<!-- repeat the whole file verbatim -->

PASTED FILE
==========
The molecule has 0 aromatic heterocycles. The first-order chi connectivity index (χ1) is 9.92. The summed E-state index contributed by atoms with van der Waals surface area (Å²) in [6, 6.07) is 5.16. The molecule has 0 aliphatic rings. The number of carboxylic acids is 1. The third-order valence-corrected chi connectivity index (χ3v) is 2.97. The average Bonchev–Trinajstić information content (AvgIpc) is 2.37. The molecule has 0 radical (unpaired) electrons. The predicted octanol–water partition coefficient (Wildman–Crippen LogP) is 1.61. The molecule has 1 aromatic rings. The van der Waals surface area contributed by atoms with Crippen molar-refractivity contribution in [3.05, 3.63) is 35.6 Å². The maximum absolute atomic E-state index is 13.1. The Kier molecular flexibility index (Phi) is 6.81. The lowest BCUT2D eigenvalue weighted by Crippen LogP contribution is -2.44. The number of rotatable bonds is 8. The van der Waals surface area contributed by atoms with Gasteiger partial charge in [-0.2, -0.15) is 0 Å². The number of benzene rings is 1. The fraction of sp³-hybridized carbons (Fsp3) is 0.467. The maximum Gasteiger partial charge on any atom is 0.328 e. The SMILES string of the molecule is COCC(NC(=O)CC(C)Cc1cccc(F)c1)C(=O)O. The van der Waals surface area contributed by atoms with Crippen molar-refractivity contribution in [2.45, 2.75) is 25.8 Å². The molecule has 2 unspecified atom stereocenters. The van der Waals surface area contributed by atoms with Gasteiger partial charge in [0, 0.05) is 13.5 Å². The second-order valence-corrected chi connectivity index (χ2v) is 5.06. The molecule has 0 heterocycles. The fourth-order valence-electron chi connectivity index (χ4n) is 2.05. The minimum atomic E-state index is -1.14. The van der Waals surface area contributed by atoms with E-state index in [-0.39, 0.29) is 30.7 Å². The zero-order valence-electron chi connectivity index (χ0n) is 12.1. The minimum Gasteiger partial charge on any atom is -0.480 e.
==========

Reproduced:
The molecule has 0 aromatic heterocycles. The first-order chi connectivity index (χ1) is 9.92. The summed E-state index contributed by atoms with van der Waals surface area (Å²) in [6, 6.07) is 5.16. The molecule has 0 aliphatic rings. The number of carboxylic acids is 1. The third-order valence-corrected chi connectivity index (χ3v) is 2.97. The average Bonchev–Trinajstić information content (AvgIpc) is 2.37. The molecule has 0 radical (unpaired) electrons. The predicted octanol–water partition coefficient (Wildman–Crippen LogP) is 1.61. The molecule has 1 aromatic rings. The van der Waals surface area contributed by atoms with Crippen molar-refractivity contribution in [3.05, 3.63) is 35.6 Å². The maximum absolute atomic E-state index is 13.1. The Kier molecular flexibility index (Phi) is 6.81. The lowest BCUT2D eigenvalue weighted by Crippen LogP contribution is -2.44. The number of rotatable bonds is 8. The van der Waals surface area contributed by atoms with Gasteiger partial charge in [-0.2, -0.15) is 0 Å². The number of benzene rings is 1. The fraction of sp³-hybridized carbons (Fsp3) is 0.467. The maximum Gasteiger partial charge on any atom is 0.328 e. The SMILES string of the molecule is COCC(NC(=O)CC(C)Cc1cccc(F)c1)C(=O)O. The van der Waals surface area contributed by atoms with Crippen molar-refractivity contribution in [2.45, 2.75) is 25.8 Å². The molecule has 2 unspecified atom stereocenters. The van der Waals surface area contributed by atoms with Gasteiger partial charge in [0, 0.05) is 13.5 Å². The second-order valence-corrected chi connectivity index (χ2v) is 5.06. The molecule has 0 heterocycles. The fourth-order valence-electron chi connectivity index (χ4n) is 2.05. The minimum atomic E-state index is -1.14. The van der Waals surface area contributed by atoms with E-state index in [-0.39, 0.29) is 30.7 Å². The zero-order valence-electron chi connectivity index (χ0n) is 12.1. The minimum Gasteiger partial charge on any atom is -0.480 e.